New research shows slavery’s central role in U.S. economic growth leading up to the Civil War


This column is based on a working paper that is now undergoing revisions by the author, with the intention of reposting the updated version of the working paper and a new column on the topic shortly.

The economic trajectory and development of capitalism in the United States are inextricably linked to the brutal institution of slavery. A new working paper shows how central this system of violence and forced labor was to the country’s economic growth in the years leading up to the Civil War, which continues to shape racial inequities for Black Americans today.

The new working paper by economist Mark Stelzner of Connecticut College and historian Sven Beckert of Harvard University, titled “The Contribution of Enslaved Workers to Output and Growth in the Antebellum United States,” provides the first in-depth estimates of enslaved workers’ contributions to regional and national economic growth between 1839 and 1859.

Stelzner and Beckert show that the work of enslaved Americans was an important driver of growth not only in the South but also for the national economy as a whole, comparable to the growth in per capita output of manufacturing workers in New England. Their findings also show that income inequality increased between White Southern households with enslaved Americans and those without—a socially and politically destabilizing factor in the antebellum South.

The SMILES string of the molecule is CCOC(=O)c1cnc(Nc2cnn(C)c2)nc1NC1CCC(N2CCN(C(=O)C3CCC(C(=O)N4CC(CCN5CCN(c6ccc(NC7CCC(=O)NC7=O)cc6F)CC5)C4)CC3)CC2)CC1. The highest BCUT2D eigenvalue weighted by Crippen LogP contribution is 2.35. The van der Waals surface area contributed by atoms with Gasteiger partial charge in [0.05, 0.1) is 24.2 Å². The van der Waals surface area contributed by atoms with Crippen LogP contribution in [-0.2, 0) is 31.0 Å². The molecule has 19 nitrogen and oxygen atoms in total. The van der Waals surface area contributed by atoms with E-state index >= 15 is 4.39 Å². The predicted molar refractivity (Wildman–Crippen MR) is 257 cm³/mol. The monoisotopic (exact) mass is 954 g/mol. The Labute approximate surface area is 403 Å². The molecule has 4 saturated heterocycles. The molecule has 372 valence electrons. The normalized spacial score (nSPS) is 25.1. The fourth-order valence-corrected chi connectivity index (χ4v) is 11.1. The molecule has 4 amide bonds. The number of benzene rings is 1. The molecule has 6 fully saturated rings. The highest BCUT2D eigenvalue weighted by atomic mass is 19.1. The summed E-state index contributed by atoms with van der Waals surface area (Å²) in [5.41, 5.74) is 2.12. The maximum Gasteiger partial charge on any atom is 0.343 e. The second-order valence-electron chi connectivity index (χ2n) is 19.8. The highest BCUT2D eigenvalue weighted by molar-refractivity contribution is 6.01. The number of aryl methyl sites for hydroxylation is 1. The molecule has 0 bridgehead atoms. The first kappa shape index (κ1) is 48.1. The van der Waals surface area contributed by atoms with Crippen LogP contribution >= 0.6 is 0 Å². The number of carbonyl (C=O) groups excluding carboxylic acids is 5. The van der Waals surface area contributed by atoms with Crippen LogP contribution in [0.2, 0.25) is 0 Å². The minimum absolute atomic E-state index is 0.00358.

The authors write that their findings demonstrate that “slavery was an important institution for economic development in the United States, and that the unrequited labor of enslaved women, men and children helped produce in significant ways the nation’s economic expansion in the two decades before the Civil War.” This research is important to understand the role of slavery in U.S. economic history and, by further quantifying the exploitation of enslaved people, can contribute to discussions of reparations and the legacy of slavery today.

Enslaved workers’ contribution to per capita growth between 1839 and 1859

The findings in Stelzner and Beckert’s working paper show that slavery was an important driver of per capita growth in commodity output in the two decades before the Civil War and was increasingly important to economic development in both Southern states and the nation as a whole. Previous estimates of the economic impact of slavery generally have been based on indirect measures of enslaved Americans’ output and appear to have underestimated the output of these enslaved workers.

In order to create more direct measures and connect these findings to national economic growth, Stelzner and Beckert used data on the valuations of enslaved Americans to determine the income generated by these enslaved workers based on age, gender, and location. The authors then used census data by state, mortality data, and other data to create estimates for output and growth over this pre-Civil War period.

The estimates based on this new approach suggest that the increase in output per enslaved worker was responsible for roughly a fifth of the growth in commodity output per capita for the United States as a whole between 1839 and 1859—between 18.7 percent and 24.3 percent. At the latter end of this time period, in 1859, enslaved Americans accounted for only 12 percent of the U.S. population. (See Figure 1.)

Figure 1

Enslaved workers contribution to the growth in commodities output per capita, 1839-1859